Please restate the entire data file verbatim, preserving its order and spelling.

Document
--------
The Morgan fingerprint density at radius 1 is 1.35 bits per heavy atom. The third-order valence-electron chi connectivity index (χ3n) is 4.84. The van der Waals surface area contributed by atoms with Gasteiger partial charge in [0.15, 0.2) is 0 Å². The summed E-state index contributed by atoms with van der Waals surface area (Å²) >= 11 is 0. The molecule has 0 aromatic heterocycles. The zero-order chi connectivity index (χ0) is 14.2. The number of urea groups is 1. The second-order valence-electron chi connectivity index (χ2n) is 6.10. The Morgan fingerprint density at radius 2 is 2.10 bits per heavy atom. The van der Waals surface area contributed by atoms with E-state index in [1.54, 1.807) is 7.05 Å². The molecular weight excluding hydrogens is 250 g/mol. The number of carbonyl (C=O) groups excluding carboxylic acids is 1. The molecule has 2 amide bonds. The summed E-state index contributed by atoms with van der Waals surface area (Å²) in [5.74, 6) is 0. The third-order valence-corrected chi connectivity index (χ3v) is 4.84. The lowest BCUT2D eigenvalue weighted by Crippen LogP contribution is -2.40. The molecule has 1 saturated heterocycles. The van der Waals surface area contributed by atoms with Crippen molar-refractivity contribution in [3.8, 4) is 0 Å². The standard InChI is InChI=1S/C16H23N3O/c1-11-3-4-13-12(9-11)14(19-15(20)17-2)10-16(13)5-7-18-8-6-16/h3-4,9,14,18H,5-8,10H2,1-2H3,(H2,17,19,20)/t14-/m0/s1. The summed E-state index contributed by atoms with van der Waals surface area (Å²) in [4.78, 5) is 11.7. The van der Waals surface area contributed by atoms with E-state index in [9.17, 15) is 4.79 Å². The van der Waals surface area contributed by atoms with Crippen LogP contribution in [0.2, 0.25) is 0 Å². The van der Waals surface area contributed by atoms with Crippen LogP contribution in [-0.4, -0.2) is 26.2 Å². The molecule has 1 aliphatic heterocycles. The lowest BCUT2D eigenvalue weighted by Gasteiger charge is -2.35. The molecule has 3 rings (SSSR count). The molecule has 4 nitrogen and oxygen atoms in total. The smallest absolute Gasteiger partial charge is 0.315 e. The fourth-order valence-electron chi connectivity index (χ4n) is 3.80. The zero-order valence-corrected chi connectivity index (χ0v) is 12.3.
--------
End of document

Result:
The Morgan fingerprint density at radius 1 is 1.35 bits per heavy atom. The third-order valence-electron chi connectivity index (χ3n) is 4.84. The van der Waals surface area contributed by atoms with Gasteiger partial charge in [0.15, 0.2) is 0 Å². The summed E-state index contributed by atoms with van der Waals surface area (Å²) >= 11 is 0. The molecule has 0 aromatic heterocycles. The zero-order chi connectivity index (χ0) is 14.2. The number of urea groups is 1. The second-order valence-electron chi connectivity index (χ2n) is 6.10. The Morgan fingerprint density at radius 2 is 2.10 bits per heavy atom. The van der Waals surface area contributed by atoms with E-state index in [1.54, 1.807) is 7.05 Å². The molecular weight excluding hydrogens is 250 g/mol. The number of carbonyl (C=O) groups excluding carboxylic acids is 1. The molecule has 2 amide bonds. The summed E-state index contributed by atoms with van der Waals surface area (Å²) in [5.74, 6) is 0. The third-order valence-corrected chi connectivity index (χ3v) is 4.84. The lowest BCUT2D eigenvalue weighted by Crippen LogP contribution is -2.40. The molecule has 1 saturated heterocycles. The van der Waals surface area contributed by atoms with Crippen molar-refractivity contribution in [3.8, 4) is 0 Å². The standard InChI is InChI=1S/C16H23N3O/c1-11-3-4-13-12(9-11)14(19-15(20)17-2)10-16(13)5-7-18-8-6-16/h3-4,9,14,18H,5-8,10H2,1-2H3,(H2,17,19,20)/t14-/m0/s1. The summed E-state index contributed by atoms with van der Waals surface area (Å²) in [4.78, 5) is 11.7. The van der Waals surface area contributed by atoms with E-state index in [9.17, 15) is 4.79 Å². The van der Waals surface area contributed by atoms with Crippen LogP contribution in [0.2, 0.25) is 0 Å². The van der Waals surface area contributed by atoms with Crippen LogP contribution in [-0.4, -0.2) is 26.2 Å². The molecule has 1 aliphatic heterocycles. The lowest BCUT2D eigenvalue weighted by Gasteiger charge is -2.35. The molecule has 3 rings (SSSR count). The molecule has 4 nitrogen and oxygen atoms in total. The smallest absolute Gasteiger partial charge is 0.315 e. The fourth-order valence-electron chi connectivity index (χ4n) is 3.80. The zero-order valence-corrected chi connectivity index (χ0v) is 12.3.